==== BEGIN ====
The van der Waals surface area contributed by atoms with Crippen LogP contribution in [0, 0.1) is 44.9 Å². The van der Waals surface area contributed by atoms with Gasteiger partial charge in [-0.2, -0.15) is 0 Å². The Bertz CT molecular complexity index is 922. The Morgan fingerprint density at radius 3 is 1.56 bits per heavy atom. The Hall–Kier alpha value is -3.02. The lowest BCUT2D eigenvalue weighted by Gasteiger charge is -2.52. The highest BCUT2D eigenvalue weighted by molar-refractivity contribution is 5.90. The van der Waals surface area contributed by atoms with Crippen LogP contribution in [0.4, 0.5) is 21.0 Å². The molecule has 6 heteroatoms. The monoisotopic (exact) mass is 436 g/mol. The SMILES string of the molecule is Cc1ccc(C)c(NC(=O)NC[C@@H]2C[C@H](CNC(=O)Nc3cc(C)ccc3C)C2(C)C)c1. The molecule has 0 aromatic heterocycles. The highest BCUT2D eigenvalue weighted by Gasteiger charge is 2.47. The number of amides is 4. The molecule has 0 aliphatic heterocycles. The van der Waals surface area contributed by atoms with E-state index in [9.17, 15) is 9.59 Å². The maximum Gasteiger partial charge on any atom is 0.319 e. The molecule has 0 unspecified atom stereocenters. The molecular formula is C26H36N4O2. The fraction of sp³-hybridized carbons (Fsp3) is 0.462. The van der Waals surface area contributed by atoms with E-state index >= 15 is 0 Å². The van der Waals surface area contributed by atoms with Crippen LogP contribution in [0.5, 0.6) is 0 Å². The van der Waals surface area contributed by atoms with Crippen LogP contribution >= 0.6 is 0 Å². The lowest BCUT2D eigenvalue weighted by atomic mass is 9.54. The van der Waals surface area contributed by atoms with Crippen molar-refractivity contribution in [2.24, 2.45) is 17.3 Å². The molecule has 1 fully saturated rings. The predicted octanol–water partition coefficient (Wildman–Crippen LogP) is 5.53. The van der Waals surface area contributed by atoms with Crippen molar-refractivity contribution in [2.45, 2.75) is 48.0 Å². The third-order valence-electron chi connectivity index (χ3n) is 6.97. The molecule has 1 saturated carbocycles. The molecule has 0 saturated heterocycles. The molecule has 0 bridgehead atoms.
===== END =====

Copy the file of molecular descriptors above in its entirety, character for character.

The van der Waals surface area contributed by atoms with Crippen LogP contribution in [0, 0.1) is 44.9 Å². The van der Waals surface area contributed by atoms with Gasteiger partial charge in [-0.2, -0.15) is 0 Å². The Bertz CT molecular complexity index is 922. The Morgan fingerprint density at radius 3 is 1.56 bits per heavy atom. The Hall–Kier alpha value is -3.02. The lowest BCUT2D eigenvalue weighted by Gasteiger charge is -2.52. The highest BCUT2D eigenvalue weighted by molar-refractivity contribution is 5.90. The van der Waals surface area contributed by atoms with Crippen LogP contribution in [0.4, 0.5) is 21.0 Å². The molecule has 6 heteroatoms. The monoisotopic (exact) mass is 436 g/mol. The SMILES string of the molecule is Cc1ccc(C)c(NC(=O)NC[C@@H]2C[C@H](CNC(=O)Nc3cc(C)ccc3C)C2(C)C)c1. The molecule has 0 aromatic heterocycles. The highest BCUT2D eigenvalue weighted by Gasteiger charge is 2.47. The number of amides is 4. The molecule has 0 aliphatic heterocycles. The van der Waals surface area contributed by atoms with E-state index in [9.17, 15) is 9.59 Å². The maximum Gasteiger partial charge on any atom is 0.319 e. The molecule has 0 unspecified atom stereocenters. The molecular formula is C26H36N4O2. The fraction of sp³-hybridized carbons (Fsp3) is 0.462. The van der Waals surface area contributed by atoms with E-state index >= 15 is 0 Å². The van der Waals surface area contributed by atoms with Crippen LogP contribution in [0.5, 0.6) is 0 Å². The van der Waals surface area contributed by atoms with Crippen LogP contribution >= 0.6 is 0 Å². The lowest BCUT2D eigenvalue weighted by atomic mass is 9.54. The van der Waals surface area contributed by atoms with Crippen molar-refractivity contribution in [2.24, 2.45) is 17.3 Å². The molecule has 1 fully saturated rings. The predicted octanol–water partition coefficient (Wildman–Crippen LogP) is 5.53. The van der Waals surface area contributed by atoms with Crippen molar-refractivity contribution in [2.45, 2.75) is 48.0 Å². The third-order valence-electron chi connectivity index (χ3n) is 6.97. The molecule has 1 saturated carbocycles. The molecule has 0 saturated heterocycles. The molecule has 0 bridgehead atoms.